Brad, I read the Journal article, and it paints an impressive picture of Edwards. A lot of people invest in diversified funds, and diversified funds hold all kinds of different assets. And Edwards could have said that if he had wanted to, but he didn’t. As soon as the fact was brought to his attention, he took steps to divest himself of the holdings involved in the foreclosures he had criticized. Not only that, but he personally pleged to help the people harmed by the foreclosures. He didn’t have to do that, and he wasn’t solely responsible. Responsibility is shared by many people who invested in the funds, but Edwards was the one who stepped up.
    I took a look at the Carney piece too, and it was forthright and brave of you to link to it. Boy, he really lays you out. He doesn’t just call your evidence “flimsy,” he called it “flimsy concoctions”. He accuses you of misusing personal anecdotes to sling mud, and “of writing a hit job masquerading as a reported editorial.” He says that the incidents, even if true, “say almost nothing substantive about Edwards’s motivations as a politician.” So I think your explanation would be lost on Carney, because he doesn’t care if the stories are true or not, he doesn’t think they mean anything. Reading your piece doesn’t make him thing badly of Edwards, it makes him think badly of you.
    But what are you going to do. Some people see things one way, some people see things another way.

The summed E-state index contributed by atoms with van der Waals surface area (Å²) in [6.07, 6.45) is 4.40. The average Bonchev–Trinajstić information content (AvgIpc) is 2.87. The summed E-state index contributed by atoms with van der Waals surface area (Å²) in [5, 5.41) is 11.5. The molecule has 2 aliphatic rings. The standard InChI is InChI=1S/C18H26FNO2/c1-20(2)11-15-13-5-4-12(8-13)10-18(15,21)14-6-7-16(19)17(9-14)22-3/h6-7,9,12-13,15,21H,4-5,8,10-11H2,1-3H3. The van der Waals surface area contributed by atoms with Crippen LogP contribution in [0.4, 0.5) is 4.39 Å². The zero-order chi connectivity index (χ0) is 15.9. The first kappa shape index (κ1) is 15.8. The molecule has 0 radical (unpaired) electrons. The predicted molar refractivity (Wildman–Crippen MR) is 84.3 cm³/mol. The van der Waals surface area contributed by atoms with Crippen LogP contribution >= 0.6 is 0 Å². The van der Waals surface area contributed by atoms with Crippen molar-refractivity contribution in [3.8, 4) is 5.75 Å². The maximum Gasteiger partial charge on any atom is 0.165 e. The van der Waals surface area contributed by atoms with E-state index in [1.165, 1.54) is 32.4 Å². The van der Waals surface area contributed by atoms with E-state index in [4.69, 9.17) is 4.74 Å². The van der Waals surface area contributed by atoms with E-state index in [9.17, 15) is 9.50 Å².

3. Brad Warthen

    Absolutely. What are you gonna do? I saw what I saw and heard what I heard, and drew the conclusions that I did. And of course, what I wrote was the tip of an iceberg, but most of my impressions about the man are too vague to point out. These three incidents crystalized something that normally was just swimming around out there in the soup of my subjective impressions of Mr. Edwards.
    As for Mr. Carney, he can go, uh, enterTAIN himself, if he doesn’t like it. I still put more credence in such impressions as what I wrote about than I do it painstaking retracing of money trails.
    Which brings us to the WSJ piece. As I tried to suggest, I don’t put much store in such things. Other people do. My colleague Cindi Scoppe puts a lot of faith in strict adherence to ethics rules. I think such things are more about appearances than morality (and I care more about morality by far than I do about the watered-down way that we define “ethics” these days, which tends to be more about how things LOOK than how they ARE).
    I don’t think the fact that he had those investments makes him a hypocrite. I think if he had consciously drawn the connection, he would have divested himself long ago. I would imagine he would be just as happy to have collected dividends some other way. It’s just money, and I don’t think he cares much how he makes it, so long as he can sleep at night. Some would not be able to sleep at night having made money the way he did, but I think he is genuinely proud of the way he has made his fortune, utilizing his talents, and a case can be made that he IS fighting for the little guys against the big guys. It’s not a case that will every completely persuade ME that that’s what he’s doing, but I think HE believes it.
    When you go around investing millions, at some point you’re likely to end up dirty, or looking dirty, or whatever. I don’t think that makes him a bad person. Lucre is inherently filthy, after all.